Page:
Dec. 15 (Bloomberg) -- Britons’ inflation expectations fell last month and their satisfaction with the Bank of England deteriorated as price growth remained at more than twice policy makers’ 2 percent target.
U.K. consumers questioned in November expected prices to increase 4.1 percent over the next year, the Bank of England said in a quarterly survey published in London today. That compares with a reading of 4.2 percent in August. A measure of satisfaction with the Bank of England fell to a record low.
Inflation, which reached 5.2 percent in September, eased to 4.8 percent last month, and Bank of England Chief Economist Spencer Dale said that it will slow “sharply” early next year as the impact of a tax increase this year drops out. He also said policy makers have scope to expand their bond-purchase program beyond the current 275 billion-pound ($426 billion) target if the debt crisis in Europe deepens.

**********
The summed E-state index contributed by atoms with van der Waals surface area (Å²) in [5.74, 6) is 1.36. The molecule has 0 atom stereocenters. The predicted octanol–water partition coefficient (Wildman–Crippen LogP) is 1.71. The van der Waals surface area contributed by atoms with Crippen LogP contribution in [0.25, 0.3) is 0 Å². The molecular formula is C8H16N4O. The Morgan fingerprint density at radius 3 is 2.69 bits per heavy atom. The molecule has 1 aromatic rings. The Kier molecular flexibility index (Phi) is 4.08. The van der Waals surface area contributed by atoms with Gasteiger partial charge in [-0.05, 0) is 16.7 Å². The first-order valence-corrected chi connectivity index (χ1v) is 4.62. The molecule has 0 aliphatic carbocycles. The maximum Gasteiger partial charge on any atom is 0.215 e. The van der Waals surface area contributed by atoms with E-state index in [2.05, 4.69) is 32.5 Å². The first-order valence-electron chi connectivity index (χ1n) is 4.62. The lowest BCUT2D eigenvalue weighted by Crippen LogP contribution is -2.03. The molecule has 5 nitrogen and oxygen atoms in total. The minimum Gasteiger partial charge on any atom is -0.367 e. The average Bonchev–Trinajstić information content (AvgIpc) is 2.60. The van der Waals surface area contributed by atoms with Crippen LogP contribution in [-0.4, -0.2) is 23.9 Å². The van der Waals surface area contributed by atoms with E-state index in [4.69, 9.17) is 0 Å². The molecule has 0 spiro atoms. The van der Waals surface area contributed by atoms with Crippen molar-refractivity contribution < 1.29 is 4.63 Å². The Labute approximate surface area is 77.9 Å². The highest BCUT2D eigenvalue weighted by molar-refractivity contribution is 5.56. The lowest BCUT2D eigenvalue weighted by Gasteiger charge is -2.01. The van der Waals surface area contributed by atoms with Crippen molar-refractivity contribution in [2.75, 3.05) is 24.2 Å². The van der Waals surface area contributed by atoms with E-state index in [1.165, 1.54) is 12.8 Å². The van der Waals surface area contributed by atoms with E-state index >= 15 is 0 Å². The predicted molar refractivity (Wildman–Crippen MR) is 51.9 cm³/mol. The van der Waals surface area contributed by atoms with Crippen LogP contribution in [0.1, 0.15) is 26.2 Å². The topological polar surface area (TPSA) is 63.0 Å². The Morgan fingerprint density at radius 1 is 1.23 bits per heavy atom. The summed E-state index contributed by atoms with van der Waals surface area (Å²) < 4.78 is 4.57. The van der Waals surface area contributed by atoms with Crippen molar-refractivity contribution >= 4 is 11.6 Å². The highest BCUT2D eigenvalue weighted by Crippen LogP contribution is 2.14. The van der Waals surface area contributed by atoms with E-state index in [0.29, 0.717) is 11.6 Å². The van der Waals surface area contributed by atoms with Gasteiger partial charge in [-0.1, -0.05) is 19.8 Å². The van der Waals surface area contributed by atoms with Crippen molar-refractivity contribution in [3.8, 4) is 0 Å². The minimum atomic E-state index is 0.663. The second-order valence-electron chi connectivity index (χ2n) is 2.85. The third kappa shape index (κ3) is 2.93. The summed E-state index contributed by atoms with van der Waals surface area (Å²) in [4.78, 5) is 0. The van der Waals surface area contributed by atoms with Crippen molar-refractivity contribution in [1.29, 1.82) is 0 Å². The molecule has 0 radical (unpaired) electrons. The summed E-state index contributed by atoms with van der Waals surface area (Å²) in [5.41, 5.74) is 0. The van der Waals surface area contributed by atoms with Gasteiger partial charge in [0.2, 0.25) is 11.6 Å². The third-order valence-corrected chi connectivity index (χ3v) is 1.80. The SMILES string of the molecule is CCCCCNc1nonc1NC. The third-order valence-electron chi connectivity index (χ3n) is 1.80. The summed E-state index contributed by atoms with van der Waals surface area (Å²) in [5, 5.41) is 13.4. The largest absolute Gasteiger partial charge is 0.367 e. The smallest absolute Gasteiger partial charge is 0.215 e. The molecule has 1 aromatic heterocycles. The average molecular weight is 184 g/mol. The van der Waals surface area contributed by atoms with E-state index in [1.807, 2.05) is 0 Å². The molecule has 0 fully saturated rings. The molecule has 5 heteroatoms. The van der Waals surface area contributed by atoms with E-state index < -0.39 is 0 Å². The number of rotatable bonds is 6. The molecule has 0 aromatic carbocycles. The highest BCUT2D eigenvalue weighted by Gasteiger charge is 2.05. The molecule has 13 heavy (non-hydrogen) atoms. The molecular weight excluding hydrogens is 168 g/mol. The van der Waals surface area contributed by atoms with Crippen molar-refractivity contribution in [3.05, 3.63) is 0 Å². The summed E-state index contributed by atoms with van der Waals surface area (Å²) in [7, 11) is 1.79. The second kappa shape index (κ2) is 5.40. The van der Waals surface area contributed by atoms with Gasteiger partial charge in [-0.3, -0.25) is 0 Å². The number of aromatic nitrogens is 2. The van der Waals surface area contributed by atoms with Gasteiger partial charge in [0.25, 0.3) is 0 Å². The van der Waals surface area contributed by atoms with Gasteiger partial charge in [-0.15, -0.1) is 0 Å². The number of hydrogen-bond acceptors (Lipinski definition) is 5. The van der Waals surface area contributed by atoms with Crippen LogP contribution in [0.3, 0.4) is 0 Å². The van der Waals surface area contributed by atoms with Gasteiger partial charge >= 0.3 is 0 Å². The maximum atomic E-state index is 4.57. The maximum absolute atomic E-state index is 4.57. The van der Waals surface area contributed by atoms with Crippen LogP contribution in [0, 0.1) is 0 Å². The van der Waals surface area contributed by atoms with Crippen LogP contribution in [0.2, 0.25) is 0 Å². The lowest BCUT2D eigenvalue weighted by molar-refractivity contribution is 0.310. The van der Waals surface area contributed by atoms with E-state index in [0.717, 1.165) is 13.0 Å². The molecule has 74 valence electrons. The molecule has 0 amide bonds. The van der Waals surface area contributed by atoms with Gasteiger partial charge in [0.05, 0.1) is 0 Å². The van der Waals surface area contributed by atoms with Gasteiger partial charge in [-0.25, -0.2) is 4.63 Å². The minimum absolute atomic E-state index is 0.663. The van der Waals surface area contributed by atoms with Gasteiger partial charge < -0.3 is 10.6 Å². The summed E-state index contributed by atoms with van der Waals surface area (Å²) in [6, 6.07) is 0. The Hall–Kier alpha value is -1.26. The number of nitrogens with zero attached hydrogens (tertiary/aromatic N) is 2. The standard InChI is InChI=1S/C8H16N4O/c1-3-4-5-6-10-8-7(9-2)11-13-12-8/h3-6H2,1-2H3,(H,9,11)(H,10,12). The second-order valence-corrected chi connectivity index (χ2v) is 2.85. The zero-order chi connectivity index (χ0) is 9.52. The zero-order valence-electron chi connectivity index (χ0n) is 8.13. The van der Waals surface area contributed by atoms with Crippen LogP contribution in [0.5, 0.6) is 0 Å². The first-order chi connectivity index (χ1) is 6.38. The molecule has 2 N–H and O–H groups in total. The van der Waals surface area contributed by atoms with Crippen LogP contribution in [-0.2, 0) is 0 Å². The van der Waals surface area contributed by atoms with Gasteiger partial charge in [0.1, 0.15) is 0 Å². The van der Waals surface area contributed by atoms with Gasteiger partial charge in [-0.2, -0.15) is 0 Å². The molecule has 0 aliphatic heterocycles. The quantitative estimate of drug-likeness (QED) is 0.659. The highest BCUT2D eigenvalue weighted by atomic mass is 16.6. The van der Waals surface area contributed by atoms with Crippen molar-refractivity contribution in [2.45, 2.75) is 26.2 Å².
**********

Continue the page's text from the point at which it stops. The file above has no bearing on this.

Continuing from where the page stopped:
Consumers’ satisfaction with the Bank of England fell to the lowest since November 1999, when the survey was first published, according to today’s report. Asked how well they think the bank is setting interest rates to control inflation, 33 percent said they were satisfied and 25 percent were dissatisfied. The net balance of 9 was down from 16 in August.
Asked about inflation in about five years’ time, the median answer was 3.5 percent in November, unchanged from August. Expectations for inflation in the 12 months starting November 2012 fell to 3.4 percent from 3.5 percent.
Asked to give the current rate of inflation, respondents gave a median answer of 5 percent. The survey of 1,853 people by GfK NOP was conducted between Nov. 3 and Nov. 8.
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